An explainer on ESG funds

Published on Sep 3, 2022

Ever heard the term ‘ESG’? If you are someone who closely follows the Fortune 500 companies or Nifty50 companies in India or even a mutual fund investor, you might already be familiar with this term.

ESG stands for Environmental, Social & Governance with a set of criteria prescribed for companies. Environmental criteria include how the company is responding to climate change and the steps being taken to address the issue. Social criteria include the way the company treats its employees, suppliers, customers and the community in which it operates. Governance criteria are all about legal compliances, audits, executive pay, internal controls and shareholder’s rights.

Now, how does ESG help?

For example, a minerals mining company clocking humungous profits might be damaging the environment around it or doesn’t care about the welfare of its workers or doesn’t report its financials/undertakings adequately. There are quite a few companies that do all these together. So, how do we hold such companies responsible? That is where ESG scores help.

Most often, in the financial world, an idea gets pursued only when it is wrapped with financial incentives. So, a gentleman named Kofi Annan, who was a UN Secretary-General, wrote to over 50 CEOs of major financial institutions in January 2004, inviting them to participate in an initiative. The goal of this initiative was to find ways to integrate ESG into the capital markets. Within a few months, several established studies were published showing the relevance of ESG in markets and the New York Stock Exchange (NYSE) launched the Sustainable Stock Exchange Initiative (SSEI).

With the launch of this concept in the markets, ESG became an instrument for socially responsible investors to gauge the company based on the score and invest accordingly. And there were many funds that popped up whose objective was to invest in companies which make products relevant to ESG. As per a report by Moneycontrol, there has been a surge in sustainable assets globally, especially in the US, where nearly 33 per cent, or USD 17.1 trillion of the total USD 51.4 trillion assets under management (AUM) as of 2020, was in this segment. In India too, there has been a recent rise, with the combined AUM of 10 ESG funds amounting to INR 11,818 cr as on March 31, 2022, increasing five-fold over the past 3 yrs. NASDAQ in a report says that investments in ESG strategies grew by 42% from 2018 to 2020. So far so good, isn’t it?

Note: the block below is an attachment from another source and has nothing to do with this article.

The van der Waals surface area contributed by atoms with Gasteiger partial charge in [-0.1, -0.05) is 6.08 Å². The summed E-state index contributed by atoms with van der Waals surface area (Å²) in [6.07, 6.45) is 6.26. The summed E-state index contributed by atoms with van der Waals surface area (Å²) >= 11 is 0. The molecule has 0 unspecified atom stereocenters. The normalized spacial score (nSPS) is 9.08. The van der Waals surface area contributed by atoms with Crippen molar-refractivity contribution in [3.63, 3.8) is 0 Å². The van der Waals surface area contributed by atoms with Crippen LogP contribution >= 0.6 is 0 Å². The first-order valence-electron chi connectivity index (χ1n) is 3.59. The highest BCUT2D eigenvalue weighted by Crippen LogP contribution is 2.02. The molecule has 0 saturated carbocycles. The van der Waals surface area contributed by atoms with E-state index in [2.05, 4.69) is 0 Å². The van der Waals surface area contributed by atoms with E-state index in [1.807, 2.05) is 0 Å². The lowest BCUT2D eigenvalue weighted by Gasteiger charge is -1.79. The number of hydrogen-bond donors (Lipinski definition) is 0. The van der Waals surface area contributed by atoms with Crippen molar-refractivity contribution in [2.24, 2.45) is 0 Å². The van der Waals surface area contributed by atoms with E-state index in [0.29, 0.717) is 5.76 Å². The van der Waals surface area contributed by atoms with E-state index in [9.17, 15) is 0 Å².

Under Scrutiny

There are a few themes on which the ESG funds are designed like single theme, exclusionary and best-in-class.

In the exclusionary theme, the fund manager doesn’t invest in a specific type of companies that are involved in per se, coal mining, tobacco, weapons manufacturing or alcohol based on their mandate.

In single theme, as the name suggests, is based on one main criterion. For example, the index tracker SHE tracks the companies which have at least one woman in their leadership team promoting gender diversity. There are also funds which focus on solar-based or water management companies which make use of natural resources in a sustainable manner.

Everything seems fine until now, isn’t it? But most of the funds have been heavily invested in the big-tech companies or top 500 companies in India (for Indian ESG funds). These companies usually lack the E factor or the S factor in ESG. For Meta, previously known as Facebook, the S factor is tough to evaluate. It is the same with some of the companies in India including a few IT conglomerates. And the E factor isn’t yet seriously considered in most top Indian companies in the way they operate their buildings, energy and water. So, how are the ESG funds getting deployed in such companies?

Here comes Best-in-class, where the fund manager has the flexibility to use looser criteria to evaluate the ESG score of a given company and evaluate it among the company’s competition rather than the whole market. This puts many of the companies in the basket, even if it looks counterintuitive to the intended ESG approach. There are a few big ESG funds, which invest in Oil & gas, mining, tobacco, banks and automobiles.

And the critics out there argue about this situation in two ways. One that says stricter ESG criteria are required. The other says that the stock market is going the right way about ESG. So, which side are you on?

This also tells us that we have to study every detail of any fund before we proceed to invest.

Written by Zodhya

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We are Zodhya, a start-up that provides AI-based tech to reduce energy bills and lower emissions for commercial buildings and industries.